Film & TV
Lesson time 9:56 min
For Helen, props are an extension of your character. Learn how to use them naturally on camera while also cultivating an awareness of the demands of continuity.
Topics include: Practice With Your Props Until They're Second Nature • Use Props to Divert You From the Obvious • Props and Continuity
So I've talked about props being such an important marker of your character. It's as much of a marker of your character as your costume is, or your hair, or your makeup. All of those elements come to build the understanding of this character. Now you've chosen your props. You know, I think for this scene I want a nice little posh teacup. Now get to know your props. Now practice with them. Go on the set when the camera is being set up and the lights are being set up, find yourself a quiet little corner, and just keep practicing with your props over and over and over and over and over again until it becomes second nature. Never go on set and find your prop. You know you have to take the top off, you pull it back, and you go oh my god, look, this is wrong. Learn that the lid goes in this way. Learn, you know, learn what the pour is like if you're pouring something out. And incidentally, this is an important thing about props. Just be conscious of the noise of props. Sound, aren't you pleased that I'm saying this, really? Because if you put your cup down in the middle of your speaking, especially in the middle of someone else speaking, you know, there's this awful noise off camera maybe. Not so bad if it's on camera, but even on camera it can be a pain. So just be aware, especially with cups and saucers. They're incredibly noisy things. So be aware of the sound of your props. But above all, learn your props. Practice with them. Especially if you have to serve food or have some complicated prop thing, really, really practice because it will trip you up otherwise. And especially if you're doing television. You know, television moves this in the speed of light. No one's got the time to wait for you to learn how the clasp on your purse works. They don't have the time. So get your purse. You've got to open it. Open it. Close it. Do it over and over again. Learn if it's awkward, if it's terrible. Also if you have to have props, as you often do, inside something, make sure they're always in the same place. I know where my glasses are. I've got to get them out. I will put them where I want them to be, which in the thing. Now I can get them out. I know exactly where they are. So that's important. Also this-- oh, this is bad. Lighters. As night follows day, a lighter will not work on the first go. I have a very good props person on this film. She's made sure that my lighter does work on the first go, but so often it doesn't. Or if it's worked a million times, it suddenly doesn't work. So you get to know your cigarettes. Also-- if it's cigarettes. You know, investigate all the different ways that you can smoke. You know, this tells one story. You know, I love cigarettes. They're such great props. No wonder they were so popular for so long. The best prop...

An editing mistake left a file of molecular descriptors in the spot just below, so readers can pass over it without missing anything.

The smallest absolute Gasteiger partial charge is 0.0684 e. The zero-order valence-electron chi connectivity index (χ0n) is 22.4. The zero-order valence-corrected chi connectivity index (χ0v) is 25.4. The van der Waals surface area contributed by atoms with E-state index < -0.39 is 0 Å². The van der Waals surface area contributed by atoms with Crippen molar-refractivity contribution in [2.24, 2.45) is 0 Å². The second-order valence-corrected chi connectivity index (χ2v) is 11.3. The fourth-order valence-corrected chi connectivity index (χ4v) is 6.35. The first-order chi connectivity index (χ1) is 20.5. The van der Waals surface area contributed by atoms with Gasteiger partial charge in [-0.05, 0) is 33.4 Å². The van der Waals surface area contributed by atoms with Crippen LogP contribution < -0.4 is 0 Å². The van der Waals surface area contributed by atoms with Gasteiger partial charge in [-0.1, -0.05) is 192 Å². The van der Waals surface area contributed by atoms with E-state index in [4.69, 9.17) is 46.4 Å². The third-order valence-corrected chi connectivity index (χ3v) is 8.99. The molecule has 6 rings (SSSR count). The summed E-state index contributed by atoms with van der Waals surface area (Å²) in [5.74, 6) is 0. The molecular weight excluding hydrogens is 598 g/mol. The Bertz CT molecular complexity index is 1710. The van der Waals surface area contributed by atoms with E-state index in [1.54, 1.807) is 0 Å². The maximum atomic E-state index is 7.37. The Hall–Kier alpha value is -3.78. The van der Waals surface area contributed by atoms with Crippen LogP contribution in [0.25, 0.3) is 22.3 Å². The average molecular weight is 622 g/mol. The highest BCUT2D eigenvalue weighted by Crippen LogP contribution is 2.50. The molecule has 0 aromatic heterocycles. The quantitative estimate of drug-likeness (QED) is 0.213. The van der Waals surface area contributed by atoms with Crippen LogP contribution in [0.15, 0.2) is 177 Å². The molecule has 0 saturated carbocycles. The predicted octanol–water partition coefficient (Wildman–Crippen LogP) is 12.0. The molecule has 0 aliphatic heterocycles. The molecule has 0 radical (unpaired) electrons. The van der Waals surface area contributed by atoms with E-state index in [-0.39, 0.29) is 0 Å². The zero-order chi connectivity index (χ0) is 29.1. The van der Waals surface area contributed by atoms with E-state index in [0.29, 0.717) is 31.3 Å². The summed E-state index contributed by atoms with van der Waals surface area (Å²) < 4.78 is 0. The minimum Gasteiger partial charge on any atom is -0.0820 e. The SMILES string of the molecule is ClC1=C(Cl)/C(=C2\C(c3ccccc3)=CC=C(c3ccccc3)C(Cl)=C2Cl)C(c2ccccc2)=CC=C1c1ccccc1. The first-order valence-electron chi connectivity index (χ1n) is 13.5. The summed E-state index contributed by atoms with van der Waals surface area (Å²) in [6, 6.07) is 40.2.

In her first-ever online acting class, Academy Award-winning actress Helen Mirren shares the techniques she has learned through the course of her international career that has spanned stage, screen, and television. Her powerful and versatile performances have earned her numerous awards, including the Academy Award in 2007 for her performance in The Queen, a Tony Award in 2015 for her performance in The Audience, and four Emmy Awards.
I really enjoyed the last quarter of this masterclass, I felt Helen gave some great points and opened up a lot more. I felt the pace was slower than some of the other masterclasses and possibly aimed at people who had never been on a film set before.
Being a working actor myself, it was great to compare notes with and also learn a few 'tricks' from Helen.
She brought a different aspect from the other acting classes..
This class particularly affected everything for me. I didn't know what to expect and well just being able to relate to you from the perspective of what it would be like to be in your shoes, was healing. I plan to see the "Fugitive Kind" and will comment. Helen, Thank you so much.